Plasma concentrations of organohalogenated contaminants in white-tailed eagle nestlings – The role of age and diet
Journal article, Peer reviewed
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OriginalversjonEnvironmental Pollution. 2019, 246 527-534. 10.1016/j.envpol.2018.12.028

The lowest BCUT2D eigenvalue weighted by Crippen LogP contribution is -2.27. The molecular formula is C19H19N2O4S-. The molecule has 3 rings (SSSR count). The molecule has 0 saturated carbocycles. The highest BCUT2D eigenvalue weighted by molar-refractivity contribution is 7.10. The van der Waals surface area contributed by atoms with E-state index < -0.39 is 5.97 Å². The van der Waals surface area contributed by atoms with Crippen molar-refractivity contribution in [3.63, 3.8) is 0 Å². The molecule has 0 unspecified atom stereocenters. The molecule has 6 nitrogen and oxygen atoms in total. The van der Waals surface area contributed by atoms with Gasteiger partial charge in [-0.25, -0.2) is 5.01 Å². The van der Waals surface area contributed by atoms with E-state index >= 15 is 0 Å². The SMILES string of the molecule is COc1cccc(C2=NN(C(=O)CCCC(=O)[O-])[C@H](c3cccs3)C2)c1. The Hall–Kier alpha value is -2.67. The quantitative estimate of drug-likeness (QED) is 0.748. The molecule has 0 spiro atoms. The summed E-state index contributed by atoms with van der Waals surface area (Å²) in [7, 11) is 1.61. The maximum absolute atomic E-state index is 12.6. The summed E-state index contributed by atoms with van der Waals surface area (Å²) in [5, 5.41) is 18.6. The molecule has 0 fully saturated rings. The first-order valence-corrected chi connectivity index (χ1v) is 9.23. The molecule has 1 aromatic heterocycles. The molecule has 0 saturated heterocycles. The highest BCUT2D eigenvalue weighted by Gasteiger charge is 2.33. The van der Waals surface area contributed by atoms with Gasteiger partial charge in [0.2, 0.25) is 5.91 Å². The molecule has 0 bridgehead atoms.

Concentrations of organohalogenated contaminants (OHCs) can show significant temporal and spatial variation in the environment and wildlife. Most of the variation is due to changes in use and production, but environmental and biological factors may also contribute to the variation. Nestlings of top predators are exposed to maternally transferred OHCs in the egg and through their dietary intake after hatching. The present study investigated spatial and temporal variation of OHCs and the role of age and diet on these variations in plasma of Norwegian white-tailed eagle (Haliaeetus albicilla) nestlings. The nestlings were sampled at two locations, Smøla and Steigen, in 2015 and 2016. The age of the nestlings was recorded (range: 44 - 87 days old) and stable carbon and nitrogen isotopes (δ13C and δ15N) were applied as dietary proxies for carbon source and trophic position, respectively. In total, 14 polychlorinated biphenyls (PCBs, range: 0.82 - 59.05 ng/mL), 7 organochlorinated pesticides (OCPs, range: 0.89 - 52.19 ng/mL), 5 polybrominated diphenyl ethers (PBDEs, range: 0.03 - 2.64 ng/mL) and 8 perfluoroalkyl substances (PFASs, range: 4.58 - 52.94 ng/mL) were quantified in plasma samples from each location and year. The OHC concentrations, age and dietary proxies displayed temporal and spatial variations. The age of the nestlings was indicated as the most important predictor for OHC variation as the models displayed significantly decreasing plasma concentrations of PCBs, OCPs, and PBDEs with increasing age, while concentrations of PFASs were significantly increasing with age. Together with age, the variations in PCB, OCP and PBDE concentrations were also explained by δ13C and indicated decreasing concentrations with a more marine diet. Our findings emphasise age and diet as important factors to consider when investigating variations in plasma OHC concentrations in nestlings.